Countywide gleaning program offers alternative for excess produce

Published on Wed, Aug 17, 2011 by Carissa Wright

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Summer is finally here (just in time for school to start), and produce is rapidly ripening on the vine, branch or bush.

If you have too much to handle, the Small Potatoes Gleaning Project offers an option to keep excess fruit and vegetables from going to waste. Local volunteers harvest your produce and deliver it to area food banks to offer a fresh option for families in need.

Right now, program coordinator Max Morange is gearing up for the apple harvest. Apples are one of the most common backyard fruit trees in Washington, and volunteers will be needed throughout the county to keep up with the ripening fruit.
The Small Potatoes project began 10 years ago, Morange said. Small Potatoes currently works with about 35 hunger-relief agencies throughout Whatcom County.

Volunteers prefer to deliver the produce directly to a food bank or soup kitchen that is close to the glean site as well as open on the day of the glean. That way, the produce can be distributed at its peak. The Bellingham Food Bank’s cold storage capabilities also allow it to store and redistribute large quantities of gleaned produce.

The Blaine offshoot began two years ago when Kelle Rankin-Sunter, with Blaine CORE (Community Orchards for Resources and Education), got involved.

“I believe Blaine is a community that cares about itself and wants to be a better place,” Rankin-Sunter said. “Fresh produce and vegetables are the one thing you don’t get at a food bank.”

In 2009, volunteers harvested 1,658 pounds of fruit from six backyards in Blaine. The next year was not as successful, bringing in 461 pounds of fruit from two backyards, but 2010 was an “atrocious” year for home fruit trees, Morange said, and all of Blaine’s gleans were at homes. So far in 2011 volunteers have brought in 57 pounds of berries from one backyard over two separate gleans.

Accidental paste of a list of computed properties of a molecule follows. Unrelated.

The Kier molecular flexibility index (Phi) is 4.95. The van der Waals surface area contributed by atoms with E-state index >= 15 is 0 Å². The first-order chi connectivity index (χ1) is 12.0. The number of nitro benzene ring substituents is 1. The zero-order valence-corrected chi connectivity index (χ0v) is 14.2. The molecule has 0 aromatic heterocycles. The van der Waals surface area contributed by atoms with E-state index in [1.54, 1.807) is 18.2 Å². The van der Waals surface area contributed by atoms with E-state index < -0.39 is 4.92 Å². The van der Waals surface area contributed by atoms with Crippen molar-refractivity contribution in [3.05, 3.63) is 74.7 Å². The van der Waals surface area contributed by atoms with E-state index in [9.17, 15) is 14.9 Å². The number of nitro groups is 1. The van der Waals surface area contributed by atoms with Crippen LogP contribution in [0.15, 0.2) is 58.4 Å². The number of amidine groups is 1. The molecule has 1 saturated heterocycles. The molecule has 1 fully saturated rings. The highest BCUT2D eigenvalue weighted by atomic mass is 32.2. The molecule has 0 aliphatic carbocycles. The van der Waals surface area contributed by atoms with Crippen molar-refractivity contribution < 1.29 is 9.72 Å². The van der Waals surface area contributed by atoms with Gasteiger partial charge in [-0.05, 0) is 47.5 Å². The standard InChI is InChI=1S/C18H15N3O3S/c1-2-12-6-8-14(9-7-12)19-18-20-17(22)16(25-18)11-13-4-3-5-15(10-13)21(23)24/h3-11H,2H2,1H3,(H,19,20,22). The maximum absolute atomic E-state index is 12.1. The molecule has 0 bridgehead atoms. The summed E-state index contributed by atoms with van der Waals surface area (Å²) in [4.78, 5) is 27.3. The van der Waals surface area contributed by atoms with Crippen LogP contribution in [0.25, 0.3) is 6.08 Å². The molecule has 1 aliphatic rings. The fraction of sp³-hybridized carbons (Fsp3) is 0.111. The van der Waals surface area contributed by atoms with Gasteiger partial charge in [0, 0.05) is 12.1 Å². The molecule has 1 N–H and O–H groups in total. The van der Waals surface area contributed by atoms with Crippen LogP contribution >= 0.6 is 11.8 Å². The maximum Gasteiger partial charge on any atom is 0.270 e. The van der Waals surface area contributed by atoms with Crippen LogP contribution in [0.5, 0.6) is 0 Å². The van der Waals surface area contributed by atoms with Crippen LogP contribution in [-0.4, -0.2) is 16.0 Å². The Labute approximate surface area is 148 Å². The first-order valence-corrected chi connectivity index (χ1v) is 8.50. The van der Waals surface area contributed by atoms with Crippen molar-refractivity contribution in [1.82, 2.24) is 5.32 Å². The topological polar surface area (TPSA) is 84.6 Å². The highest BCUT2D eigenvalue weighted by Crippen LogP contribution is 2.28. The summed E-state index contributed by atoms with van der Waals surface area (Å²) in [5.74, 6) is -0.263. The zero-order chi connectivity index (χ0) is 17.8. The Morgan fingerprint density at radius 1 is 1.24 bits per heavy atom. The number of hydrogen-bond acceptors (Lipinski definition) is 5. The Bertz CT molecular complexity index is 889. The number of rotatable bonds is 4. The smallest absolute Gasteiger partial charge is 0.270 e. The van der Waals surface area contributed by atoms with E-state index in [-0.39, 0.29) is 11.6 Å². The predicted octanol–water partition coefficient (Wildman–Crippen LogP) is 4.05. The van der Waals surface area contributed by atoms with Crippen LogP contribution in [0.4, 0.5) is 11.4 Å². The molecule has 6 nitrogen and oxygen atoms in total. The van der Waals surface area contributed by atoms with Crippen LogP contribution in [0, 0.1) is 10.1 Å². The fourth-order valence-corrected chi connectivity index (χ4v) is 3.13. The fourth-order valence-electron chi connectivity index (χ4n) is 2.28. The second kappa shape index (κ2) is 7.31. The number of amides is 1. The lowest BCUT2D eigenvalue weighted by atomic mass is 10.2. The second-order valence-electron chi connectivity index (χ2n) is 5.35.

When Blaine CORE began working with Small Potatoes, the latter had recently begun a program to train extra-dedicated gleaning volunteers as “glean captains,” allowing them to lead teams of their own in backyards a little further from the Bellingham base of operations.

“It dovetailed really nicely,” Morange said. The captains are provided with all the necessary supplies (boxes, ladders, fruit scales, picking harnesses) as well as a database of local volunteers maintained by the parent office in Bellingham.

Blaine was a perfect candidate for a satellite program. It’s far enough from Bellingham to make small-scale gleans unpractical, but a great number of homeowners have something edible growing in the yard.

Though she’s just getting started, Blaine’s first glean captain Marla Tuski is excited for the opportunity.

“There’s fruit in our community,” she said. “If we can be involved right in our community ... what a great thing!”

Right now Tuski is reaching out to area churches to spread the word about gleaning opportunities for those who have excess produce as well as for those who’d like to help with the harvest. Churches value community and caring for creation, she said, so it’s a natural fit.

One of the reasons Tuski got involved as a captain was to eliminate transportation waste.

“People were coming up from Bellingham, taking food back to the Bellingham Food Bank to distribute, and bringing the excess back up to Blaine,” she said. “It undoes some of what you’re trying to accomplish.”

With Tuski involved, and the search for glean captains far from finished, Blaine’s gleaning program is looking forward to a busy 2011 harvest.

“It’s been really neat to see the number of folks interested in getting engaged,” Morange said.

Rankin-Sunter said homeowners are sometimes reluctant to sign up for gleaning. They may be concerned that volunteers working on their property might prove a liability risk. However, all volunteers with the Small Potatoes program are fully insured.

“Also, people sometimes think, ‘I don’t have that much extra,’” Rankin-Sunter said. But she recently harvested about 15 pounds of her own snow peas in less than an hour, and at the Blaine Food Bank, that can give five families something fresh to add to their refrigerator.

“That can make a difference in a meal,” she said.

To volunteer with a glean crew or to sign up for gleaning on your property, contact Morange at 360/739-5274 or Visit Blaine CORE online at